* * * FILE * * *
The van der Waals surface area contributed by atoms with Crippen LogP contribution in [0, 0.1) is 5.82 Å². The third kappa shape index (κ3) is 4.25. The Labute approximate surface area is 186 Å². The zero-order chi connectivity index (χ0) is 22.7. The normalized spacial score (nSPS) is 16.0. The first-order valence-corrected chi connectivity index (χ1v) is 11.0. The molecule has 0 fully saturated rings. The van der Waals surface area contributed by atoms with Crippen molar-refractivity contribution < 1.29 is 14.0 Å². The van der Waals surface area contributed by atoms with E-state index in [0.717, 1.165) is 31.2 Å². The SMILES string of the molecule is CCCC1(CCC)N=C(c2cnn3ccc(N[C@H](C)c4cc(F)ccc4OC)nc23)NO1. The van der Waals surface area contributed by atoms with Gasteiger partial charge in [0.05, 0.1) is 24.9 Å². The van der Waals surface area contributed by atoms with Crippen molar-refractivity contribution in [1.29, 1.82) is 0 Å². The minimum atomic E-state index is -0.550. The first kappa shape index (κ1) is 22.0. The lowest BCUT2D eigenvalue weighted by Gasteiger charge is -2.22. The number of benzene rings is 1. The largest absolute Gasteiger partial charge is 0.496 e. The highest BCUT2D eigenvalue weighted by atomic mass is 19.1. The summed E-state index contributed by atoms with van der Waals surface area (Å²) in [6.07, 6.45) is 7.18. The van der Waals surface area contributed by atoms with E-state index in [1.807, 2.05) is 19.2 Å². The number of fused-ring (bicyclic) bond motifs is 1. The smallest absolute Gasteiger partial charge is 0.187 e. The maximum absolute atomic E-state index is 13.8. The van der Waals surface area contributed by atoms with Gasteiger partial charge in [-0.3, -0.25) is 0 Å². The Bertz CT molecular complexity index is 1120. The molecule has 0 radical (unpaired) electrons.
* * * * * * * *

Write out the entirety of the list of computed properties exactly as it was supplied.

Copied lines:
The van der Waals surface area contributed by atoms with Crippen LogP contribution in [0, 0.1) is 5.82 Å². The third kappa shape index (κ3) is 4.25. The Labute approximate surface area is 186 Å². The zero-order chi connectivity index (χ0) is 22.7. The normalized spacial score (nSPS) is 16.0. The first-order valence-corrected chi connectivity index (χ1v) is 11.0. The molecule has 0 fully saturated rings. The van der Waals surface area contributed by atoms with Crippen molar-refractivity contribution < 1.29 is 14.0 Å². The van der Waals surface area contributed by atoms with E-state index in [0.717, 1.165) is 31.2 Å². The SMILES string of the molecule is CCCC1(CCC)N=C(c2cnn3ccc(N[C@H](C)c4cc(F)ccc4OC)nc23)NO1. The van der Waals surface area contributed by atoms with Gasteiger partial charge in [0.05, 0.1) is 24.9 Å². The van der Waals surface area contributed by atoms with Crippen molar-refractivity contribution in [1.29, 1.82) is 0 Å². The minimum atomic E-state index is -0.550. The first kappa shape index (κ1) is 22.0. The lowest BCUT2D eigenvalue weighted by Gasteiger charge is -2.22. The number of benzene rings is 1. The largest absolute Gasteiger partial charge is 0.496 e. The highest BCUT2D eigenvalue weighted by atomic mass is 19.1. The summed E-state index contributed by atoms with van der Waals surface area (Å²) in [6.07, 6.45) is 7.18. The van der Waals surface area contributed by atoms with E-state index in [1.807, 2.05) is 19.2 Å². The number of fused-ring (bicyclic) bond motifs is 1. The smallest absolute Gasteiger partial charge is 0.187 e. The maximum absolute atomic E-state index is 13.8. The van der Waals surface area contributed by atoms with Gasteiger partial charge in [-0.3, -0.25) is 0 Å². The Bertz CT molecular complexity index is 1120. The molecule has 0 radical (unpaired) electrons.